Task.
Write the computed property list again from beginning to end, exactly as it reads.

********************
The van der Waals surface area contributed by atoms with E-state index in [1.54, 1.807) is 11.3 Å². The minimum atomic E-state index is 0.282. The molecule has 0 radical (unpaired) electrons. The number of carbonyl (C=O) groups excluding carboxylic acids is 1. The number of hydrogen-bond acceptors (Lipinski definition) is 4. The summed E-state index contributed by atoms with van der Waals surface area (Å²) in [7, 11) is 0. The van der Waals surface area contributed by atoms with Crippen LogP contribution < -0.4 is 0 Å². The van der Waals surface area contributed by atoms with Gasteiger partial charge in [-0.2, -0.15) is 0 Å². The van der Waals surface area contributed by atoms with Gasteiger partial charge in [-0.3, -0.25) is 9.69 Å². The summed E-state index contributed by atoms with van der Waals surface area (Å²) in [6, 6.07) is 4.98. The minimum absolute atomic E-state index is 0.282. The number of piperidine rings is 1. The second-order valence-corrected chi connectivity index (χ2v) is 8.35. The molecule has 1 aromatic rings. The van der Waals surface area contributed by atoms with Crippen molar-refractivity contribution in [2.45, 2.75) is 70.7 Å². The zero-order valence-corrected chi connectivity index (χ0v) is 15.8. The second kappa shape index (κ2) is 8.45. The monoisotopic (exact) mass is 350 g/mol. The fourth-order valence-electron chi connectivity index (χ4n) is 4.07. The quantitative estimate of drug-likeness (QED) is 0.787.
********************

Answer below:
The van der Waals surface area contributed by atoms with E-state index in [1.54, 1.807) is 11.3 Å². The minimum atomic E-state index is 0.282. The molecule has 0 radical (unpaired) electrons. The number of carbonyl (C=O) groups excluding carboxylic acids is 1. The number of hydrogen-bond acceptors (Lipinski definition) is 4. The summed E-state index contributed by atoms with van der Waals surface area (Å²) in [7, 11) is 0. The van der Waals surface area contributed by atoms with Crippen LogP contribution < -0.4 is 0 Å². The van der Waals surface area contributed by atoms with Gasteiger partial charge in [-0.2, -0.15) is 0 Å². The van der Waals surface area contributed by atoms with Gasteiger partial charge in [-0.3, -0.25) is 9.69 Å². The summed E-state index contributed by atoms with van der Waals surface area (Å²) in [6, 6.07) is 4.98. The minimum absolute atomic E-state index is 0.282. The number of piperidine rings is 1. The second-order valence-corrected chi connectivity index (χ2v) is 8.35. The molecule has 1 aromatic rings. The van der Waals surface area contributed by atoms with Crippen molar-refractivity contribution in [2.45, 2.75) is 70.7 Å². The zero-order valence-corrected chi connectivity index (χ0v) is 15.8. The second kappa shape index (κ2) is 8.45. The monoisotopic (exact) mass is 350 g/mol. The fourth-order valence-electron chi connectivity index (χ4n) is 4.07. The quantitative estimate of drug-likeness (QED) is 0.787.